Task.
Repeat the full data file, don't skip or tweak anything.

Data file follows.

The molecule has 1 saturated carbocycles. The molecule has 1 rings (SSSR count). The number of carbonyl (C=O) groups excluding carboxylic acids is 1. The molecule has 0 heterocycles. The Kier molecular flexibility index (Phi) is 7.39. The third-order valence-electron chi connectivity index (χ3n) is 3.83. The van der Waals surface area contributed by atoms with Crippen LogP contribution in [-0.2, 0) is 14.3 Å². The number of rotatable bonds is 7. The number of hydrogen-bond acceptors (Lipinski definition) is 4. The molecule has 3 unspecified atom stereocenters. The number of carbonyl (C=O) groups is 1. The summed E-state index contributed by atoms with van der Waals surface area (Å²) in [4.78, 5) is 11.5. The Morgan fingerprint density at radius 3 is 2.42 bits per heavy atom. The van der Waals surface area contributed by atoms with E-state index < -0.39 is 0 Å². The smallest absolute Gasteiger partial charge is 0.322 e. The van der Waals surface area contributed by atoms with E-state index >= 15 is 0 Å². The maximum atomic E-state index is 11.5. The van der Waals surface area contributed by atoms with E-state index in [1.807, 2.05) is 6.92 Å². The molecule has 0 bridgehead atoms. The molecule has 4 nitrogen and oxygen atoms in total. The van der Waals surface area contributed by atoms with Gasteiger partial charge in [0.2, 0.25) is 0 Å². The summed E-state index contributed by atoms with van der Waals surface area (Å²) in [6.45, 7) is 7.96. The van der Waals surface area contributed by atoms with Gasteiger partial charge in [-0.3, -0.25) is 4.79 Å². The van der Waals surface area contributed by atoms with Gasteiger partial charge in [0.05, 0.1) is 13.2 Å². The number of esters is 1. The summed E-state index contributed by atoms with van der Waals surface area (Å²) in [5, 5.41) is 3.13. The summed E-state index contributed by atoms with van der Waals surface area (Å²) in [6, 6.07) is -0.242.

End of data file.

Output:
The molecule has 1 saturated carbocycles. The molecule has 1 rings (SSSR count). The number of carbonyl (C=O) groups excluding carboxylic acids is 1. The molecule has 0 heterocycles. The Kier molecular flexibility index (Phi) is 7.39. The third-order valence-electron chi connectivity index (χ3n) is 3.83. The van der Waals surface area contributed by atoms with Crippen LogP contribution in [-0.2, 0) is 14.3 Å². The number of rotatable bonds is 7. The number of hydrogen-bond acceptors (Lipinski definition) is 4. The molecule has 3 unspecified atom stereocenters. The number of carbonyl (C=O) groups is 1. The summed E-state index contributed by atoms with van der Waals surface area (Å²) in [4.78, 5) is 11.5. The Morgan fingerprint density at radius 3 is 2.42 bits per heavy atom. The van der Waals surface area contributed by atoms with E-state index < -0.39 is 0 Å². The smallest absolute Gasteiger partial charge is 0.322 e. The van der Waals surface area contributed by atoms with E-state index >= 15 is 0 Å². The maximum atomic E-state index is 11.5. The van der Waals surface area contributed by atoms with E-state index in [1.807, 2.05) is 6.92 Å². The molecule has 0 bridgehead atoms. The molecule has 4 nitrogen and oxygen atoms in total. The van der Waals surface area contributed by atoms with Gasteiger partial charge in [0.2, 0.25) is 0 Å². The summed E-state index contributed by atoms with van der Waals surface area (Å²) in [6.45, 7) is 7.96. The van der Waals surface area contributed by atoms with Gasteiger partial charge in [-0.3, -0.25) is 4.79 Å². The van der Waals surface area contributed by atoms with Gasteiger partial charge in [0.05, 0.1) is 13.2 Å². The number of esters is 1. The summed E-state index contributed by atoms with van der Waals surface area (Å²) in [5, 5.41) is 3.13. The summed E-state index contributed by atoms with van der Waals surface area (Å²) in [6, 6.07) is -0.242.